I was head honcho for booking lodging and Tip Number 2 for a trip like this - do your research and scour the place for the nearest, cheapest, and safest area to find a hotel / bnb. Since you’ll be out all day anyway, you just need room to sleep in and park your stuff.

First day: Amsterdam City Centre

Amsterdam City Centre is where it’s all happening, and ultimately where you want to be. It’s here you’ll find all the parks with their well-kept landscapes and flourishing flora, the many shops, the cafés, and coffee shops.

Alright. Here's an important note. If you wanna get a cup of coffee, you go to a café. If you wanna get a bowl of weed, you go to a coffee shop. And that, my friends, is basically everything you need to know about Amsterdam.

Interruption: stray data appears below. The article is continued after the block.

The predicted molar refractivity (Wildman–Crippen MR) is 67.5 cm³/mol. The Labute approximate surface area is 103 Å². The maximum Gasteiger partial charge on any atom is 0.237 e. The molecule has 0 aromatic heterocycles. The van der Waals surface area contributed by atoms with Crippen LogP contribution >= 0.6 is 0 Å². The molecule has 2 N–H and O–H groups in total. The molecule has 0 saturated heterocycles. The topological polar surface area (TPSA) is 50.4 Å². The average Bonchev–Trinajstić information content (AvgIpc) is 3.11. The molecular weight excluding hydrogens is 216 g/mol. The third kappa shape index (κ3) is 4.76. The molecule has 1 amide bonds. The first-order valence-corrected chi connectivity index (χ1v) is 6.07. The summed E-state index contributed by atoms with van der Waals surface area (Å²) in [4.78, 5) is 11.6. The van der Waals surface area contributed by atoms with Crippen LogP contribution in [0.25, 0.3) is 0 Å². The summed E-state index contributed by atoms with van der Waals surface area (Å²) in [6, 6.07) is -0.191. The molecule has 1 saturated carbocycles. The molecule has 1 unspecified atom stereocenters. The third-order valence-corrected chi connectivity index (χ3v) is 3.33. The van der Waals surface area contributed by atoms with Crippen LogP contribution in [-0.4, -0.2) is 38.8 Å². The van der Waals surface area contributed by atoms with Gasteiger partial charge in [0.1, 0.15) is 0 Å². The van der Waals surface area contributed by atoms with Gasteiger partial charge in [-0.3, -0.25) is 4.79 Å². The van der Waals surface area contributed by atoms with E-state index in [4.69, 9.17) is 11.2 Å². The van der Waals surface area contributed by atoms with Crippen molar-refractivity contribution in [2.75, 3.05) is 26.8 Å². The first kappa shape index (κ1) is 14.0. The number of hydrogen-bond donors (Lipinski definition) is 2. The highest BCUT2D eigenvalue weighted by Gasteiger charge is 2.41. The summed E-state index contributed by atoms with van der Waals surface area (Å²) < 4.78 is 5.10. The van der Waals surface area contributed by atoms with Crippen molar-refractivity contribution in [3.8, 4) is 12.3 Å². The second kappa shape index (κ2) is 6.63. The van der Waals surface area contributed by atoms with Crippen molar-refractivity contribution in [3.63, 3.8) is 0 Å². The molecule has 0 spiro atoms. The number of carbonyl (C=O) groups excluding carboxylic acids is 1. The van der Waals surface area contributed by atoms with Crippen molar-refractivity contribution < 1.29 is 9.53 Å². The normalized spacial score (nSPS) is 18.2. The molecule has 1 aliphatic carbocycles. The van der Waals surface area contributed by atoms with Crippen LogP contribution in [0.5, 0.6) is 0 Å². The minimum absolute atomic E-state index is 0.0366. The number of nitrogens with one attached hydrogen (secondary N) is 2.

Juuuuust kidding. May be subjectively true for some of you. 

Cafe = Coffee

Coffee Shop = Weed

Now, where were we?

Ah, the Rembrandt House. Popularly situated along Jodenbreestraat, the house was home to one of the most famous Dutch painters in history, Rembrandt van Rijn. It's pretty near the City Centre, but you can also ride the taxi if you're too lazy to walk.

It might be important to note that Rembrandt died a poor drunk (words of the tourist guide, not mine), which is pretty sad, considering his massive influence on the Golden Age of Dutch art and the world at large. Despite this, I still choose to remember him for his legacy.

After the Rembrandt House we headed to Amsterdam Dungeon - which by the way is the worst place to be stoned out of your mind (telling for a friend) because what the Amsterdam Dungeon is, in reality, is a depiction of the horribly gruesome history of the city—500 years of torture and tragedy, all packed into an experiential, immersive ‘tour’ that lasts for 80 minutes. Panic. Attacks. We thought the ghosts were real and the floor was moving. They weren’t, we were walking.

Aaand that is the end of day one!

Day One Recap: Amsterdam City Centre cafes and coffee shops, Rembrandt House, Amsterdam Dungeon.